Both simple and satisfying, Porto’s Bifanas are saucier and more flavorful than Bifanas in Lisbon and Cascais. Though condiments like Piri-Piri sauce and hot mustard are a necessity in the south, they merely complement the juicy sandwiches served in Porto.

Where To Eat the Best Bifana In Porto

4. Cachorrinho (Porto Hot Dog)

Cachorrinhos Gazela Cachorrinhos da Batalha in Porto
Our snack break at Gazela Cachorrinhos da Batalha turned us from Cachorrinho novices into Cachorrinho fans. | Image: ©2foodtrippers

Cachorrinhos look like chopped hot dogs but taste even better. To make them, cooks stuff toasted oval Portuguese rolls with grilled sausage before adding melted cheese and spicy sauce and chopping the sandwiches into bite-sized pieces.

Discover more great hot dogs around the world.

Don’t think that this is a niche product that you may or may not easily find in Porto. WhileGazela Cachorrinhos da Batalha has been serving Cachorrinhos to a steady stream of customers since 1962, many Porto snack shops now serveCachorrinhos, often with fries and usually with cold beer.

Where To Eat The Best Cachorrinho In Porto
Gazela Cachorrinhos da Batalha

Porto Food Classics

Caldo Verde at Casa Guedes in Porto
Iconic Portuguese foods like Caldo Verde are popular in Porto restaurants. We slurped this classic bowl at Casa Guedes. | Image: ©2foodtrippers

Traditional Portuguese food is both easy to find and fun to eat in Porto. Some of the best dishes have local roots while others hail from different cities.

Regardless of their origin, these are the classic Portuguese dishes you need to eat in Porto:

5. Tripas à Moda do Porto (Porto Tripe Dish)

Spoonful of Tripas a Moda do Porto at O Rapido in Porto
Tripe is the key ingredient inTripas à Moda do Porto, a classic Portuguese bean stew. We ate this version at O Rapido. | Image: ©2foodtrippers

Tripas à Moda do Porto features tripe – a classic offal that usually garners a mixed response from food lovers. We get that many are turned off by the thought of eating stomach. However, adventurous eaters won’t want to miss this iconic tripe dish that dates back to the Middle Ages.

The dish was so associated with the northern city centuries ago that Porto residents became known as Triperios, a nickname still used today. Like many foods, the Tripas à Moda do Porto recipe has evolved over the centuries. In addition to beans, which were discovered by Portuguese explorers, typical ingredients include veal, pork, chicken, carrots, bay leaves, onion and garlic.

Be aware that most tascas prepare and serve Tripas à Moda do Porto on specific days of the week. Plan ahead to avoid disappointment if you’re only in Porto for a few days.

Where To Eat Tripas À Moda Do Porto In Porto
Abadia do Porto, A Cozinha do Manel and O Rapido

6. Bacalhau à Gomes de Sá (Porto Salt Cod Dish)

Bacalhau a Gomes de Sa at O Rapido in Porto
Bacalhau à Gomes de Sá is Porto’s answer to Bacalhau a Bras. Both dishes feature salt cod, potatoes, eggs olives, onions and potatoes. This rendition at O Rapido turned us into fans after just one bite. | Image: ©2foodtrippers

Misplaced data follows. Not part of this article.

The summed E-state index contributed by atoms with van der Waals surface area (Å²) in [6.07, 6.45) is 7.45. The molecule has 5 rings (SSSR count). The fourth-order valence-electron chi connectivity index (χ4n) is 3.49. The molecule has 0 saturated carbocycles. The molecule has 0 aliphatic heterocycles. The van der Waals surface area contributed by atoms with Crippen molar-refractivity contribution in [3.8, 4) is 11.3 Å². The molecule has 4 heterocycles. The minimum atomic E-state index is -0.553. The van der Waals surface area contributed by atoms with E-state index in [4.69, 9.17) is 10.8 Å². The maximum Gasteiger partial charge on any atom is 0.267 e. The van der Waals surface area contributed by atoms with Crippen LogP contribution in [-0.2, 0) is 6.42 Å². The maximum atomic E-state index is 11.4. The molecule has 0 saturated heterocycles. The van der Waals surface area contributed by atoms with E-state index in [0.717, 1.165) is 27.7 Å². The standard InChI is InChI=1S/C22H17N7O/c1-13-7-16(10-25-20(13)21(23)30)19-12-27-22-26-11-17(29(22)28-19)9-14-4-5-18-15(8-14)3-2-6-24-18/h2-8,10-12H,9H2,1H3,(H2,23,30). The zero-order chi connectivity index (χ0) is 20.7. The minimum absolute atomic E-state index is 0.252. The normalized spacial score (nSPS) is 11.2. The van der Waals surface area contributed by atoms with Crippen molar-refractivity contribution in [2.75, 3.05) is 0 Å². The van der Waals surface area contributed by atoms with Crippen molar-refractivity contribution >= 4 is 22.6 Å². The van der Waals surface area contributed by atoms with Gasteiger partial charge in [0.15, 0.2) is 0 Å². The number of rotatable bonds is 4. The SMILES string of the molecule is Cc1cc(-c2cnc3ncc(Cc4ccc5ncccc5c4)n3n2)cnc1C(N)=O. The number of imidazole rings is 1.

While Bacalhau a Bras is a staple at tascas throughout the Iberian nation, Porto’s casual restaurants serve a similar but different dish called Bacalhau à Gomes de Sá. While this dish may sound unfamiliar, it’s unique to Porto

A Porto local aptly named Gomes de Sá invented the salt cod casserole more than a century ago using ingredients including salted cod, eggs, olives, onions and ptoatoes. If you think that these ingredients are similar to the ones used to create Bacalhau a Bras, you are correct. If you think that it’s worth givingBacalhau à Gomes a try, you’re also correct.

Where To Eat Bacalhau À Gomes De Sá In Porto
Abadia do Porto, Adega São Nicolau and O Rapido

7. Caldo Verde (Kale Soup)

Caldo Verde at Cervejaria Brasao Coliseu in Porto
We slurped this creamy bowl of Caldo Verde at Cervejaria Brasao Coliseu before sharing a loaded Francesinha. | Image: ©2foodtrippers

Caldo Verde translates to green broth but don’t let the literal translation turn you off. Although this soup was invented in Minho, it’s readily available throughout the country. The comforting, poor man’s soup ‘stretches’ ingredients like potatoes, kale and olive oil to make a nourishing meal.

Discover more of the best soups in the world.

Most bowls of Caldo Verde include a slice or two of chouriço which provide a hint of smokey flavor and a bit of protein. While we covet these slices whenever we slurp the soup at home or in Porto restaurants, vegetarians and vegans can skip adding the meaty morsels to their bowls.

Where To Eat Caldo Verde In Porto
Casa Guedes, Casa Ferreira, Cervejaria Brasao Coliseu and Taxca

8. Papas de Sarrabulho (Meat Porridge)

Papas de Sarrabulho at Casa Guedes in Porto
Papas de Sarrabulho looks like chocolate mousse but its flavor profile is neither sweet nor chocolatey. Trying this bowl at Casa Guedes proved to be a low risk high reward proposition. | Image: ©2foodtrippers

Papas de Sarrabulho hails from Minho, just 60 kilometers (approximately 37 miles) north of Porto. The savory porridge’s ingredients include beef, chicken, chorizo, pig’s blood and sausage. Lemon and cumin enhance the dish’s meaty flavor while flour binds it all together.

If you’re intrigued and want to eat like a meat-loving Portuguese peasant, you’ll need to travel to Porto during the winter. Not only is this dish hard to find in cities like Lisbon at any time of the year, but it’s traditionally served in colder months when local pigs are slaughtered.

Where To Eat Papas De Sarrabulho In Porto
Casa Guedes and Conga

9. Açorda

Acorda at Taberna Dos Mercadores in Porto